As reported in Sacramento Press yesterday, the City of Sacramento issued a stop-work order on construction of a Nestlé water-bottling plant in Sacramento, and at a 6pm meeting tonight the City Council will consider “amending the city’s zoning code to immediately require special permits for beverage bottling plants.”
The stop-work order is based on questions of whether or not Nestlé filled out the appropriate paperwork to build the plant, and Brendan O’Rourke, who works for Nestlé, says they did. The larger issue being asked by City Councilman Kevin McCarty and the advocacy group Save Our Water Sacramento is whether Nestlé should be allowed to bottle water in Sacramento at all (full disclosure: I am friends with some of the members of Save Our Water Sacramento). While some of the water will be shipped in from nearby springs, the majority of the water Nestlé wants to bottle, an estimated 81 million a year according to an article by McCarty in Sacramento Press, will be taken directly from Sacramento’s municipal water supply, despite California being in its third year of drought. This water will then be resold to Californians (to avoid regulation by the FDA) at a profit of 10,000%!
Certainly, Sacramento has already made money off of the proposed plant; Nestlé says they’ve already paid “‘$3.7 million [. . .] in [the] form of permitting fees, construction costs, due diligence payments and [other associated] costs [. . .],’” and Mayor Kevin Johnson was quoted in another Sacramento Press article as saying the new plant could create “’40 to 60′” jobs. But do the costs outweigh the benefits? 40 to 60 jobs is certainly not a lot, and any money Sacramento has made so far will pale in comparison to what Nestlé will make reselling tap water. Last week Save Our Water Sacramento hosted a special screening of the as-yet-unreleased documentary Tapped at The Crest. The film is pretty horrifying, detailing the problems with the bottled water industry: besides those already discussed, citizens in a city with a Nestlé water-bottling plant in Maine were cut off from their water supply for two days while the plant’s supply kept going; bottled water faces far less stringent safety requirements than bottled water and has been found by various studies to be contaminated; people who live near plants that create the plastic bottles for bottled water have a higher risk of getting cancer; and of course, water bottles that are not recycled often end up in the ocean, forming islands of plastic trash larger than Texas that are killing wildlife and affecting the food chain.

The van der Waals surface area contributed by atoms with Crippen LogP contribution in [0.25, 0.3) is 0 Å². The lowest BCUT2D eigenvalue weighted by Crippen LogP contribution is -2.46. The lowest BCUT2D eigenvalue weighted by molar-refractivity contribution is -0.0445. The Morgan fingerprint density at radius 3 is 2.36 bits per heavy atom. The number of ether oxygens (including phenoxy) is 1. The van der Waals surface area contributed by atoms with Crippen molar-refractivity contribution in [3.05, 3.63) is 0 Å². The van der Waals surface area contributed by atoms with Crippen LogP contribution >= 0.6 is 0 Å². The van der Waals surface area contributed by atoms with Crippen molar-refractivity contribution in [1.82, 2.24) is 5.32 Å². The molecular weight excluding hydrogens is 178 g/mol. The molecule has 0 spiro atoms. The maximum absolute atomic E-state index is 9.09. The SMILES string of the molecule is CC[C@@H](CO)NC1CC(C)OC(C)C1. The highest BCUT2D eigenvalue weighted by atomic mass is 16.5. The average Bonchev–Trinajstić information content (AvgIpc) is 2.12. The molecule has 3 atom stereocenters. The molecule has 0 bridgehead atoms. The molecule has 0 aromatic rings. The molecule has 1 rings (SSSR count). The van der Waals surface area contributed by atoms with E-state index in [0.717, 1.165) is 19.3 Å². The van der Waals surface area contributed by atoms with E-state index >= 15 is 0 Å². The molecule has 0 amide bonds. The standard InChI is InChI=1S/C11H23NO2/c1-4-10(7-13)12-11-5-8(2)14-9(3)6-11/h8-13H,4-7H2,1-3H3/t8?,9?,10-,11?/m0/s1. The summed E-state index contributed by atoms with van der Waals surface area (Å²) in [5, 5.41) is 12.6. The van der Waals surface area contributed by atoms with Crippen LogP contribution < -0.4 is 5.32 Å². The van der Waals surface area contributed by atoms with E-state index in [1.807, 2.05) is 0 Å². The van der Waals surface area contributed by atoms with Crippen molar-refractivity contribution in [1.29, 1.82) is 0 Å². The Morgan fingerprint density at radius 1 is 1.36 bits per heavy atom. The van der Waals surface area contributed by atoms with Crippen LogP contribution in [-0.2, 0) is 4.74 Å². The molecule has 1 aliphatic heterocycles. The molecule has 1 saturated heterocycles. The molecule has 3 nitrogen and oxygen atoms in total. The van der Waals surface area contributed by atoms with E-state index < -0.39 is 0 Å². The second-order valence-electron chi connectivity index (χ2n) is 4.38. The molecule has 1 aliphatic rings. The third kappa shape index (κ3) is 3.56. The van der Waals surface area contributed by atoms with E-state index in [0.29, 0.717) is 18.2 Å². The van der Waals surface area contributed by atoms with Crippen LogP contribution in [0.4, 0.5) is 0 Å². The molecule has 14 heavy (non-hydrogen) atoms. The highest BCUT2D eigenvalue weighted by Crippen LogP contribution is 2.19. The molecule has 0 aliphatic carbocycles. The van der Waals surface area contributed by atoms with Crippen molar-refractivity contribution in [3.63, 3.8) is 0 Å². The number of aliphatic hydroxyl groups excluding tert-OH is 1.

However, there are already two water-bottling plants in Sacramento, according to yet another Sacramento Press article (boy, they are on this issue!). And the best way to stop bottled water might be to simply stop drinking it. While I’m definitely a bleeding-heart liberal, I’ve drank my fair share of bottled water over the years (Tapped slackened my thirst for the stuff, however). A comment left on one of the Sacramento Press articles called local opponents of the Nestlé plant “NIMBYs,” an acronym that stands for “Not In My BackYard” and refers to people who enjoy the use of certain products or processes, such as nuclear power, but whom nevertheless refuse to let the uglier aspects of the product or processes, such as nuclear waste, come anywhere near their backyard. Those uglier aspects then end up in parts of the country or world where people are too poor to keep them out.
In any case, whether you oppose or support the Nestlé plant, your voice can be heard tonight if you show up at the City Council meeting, and that’s what democracy is all about!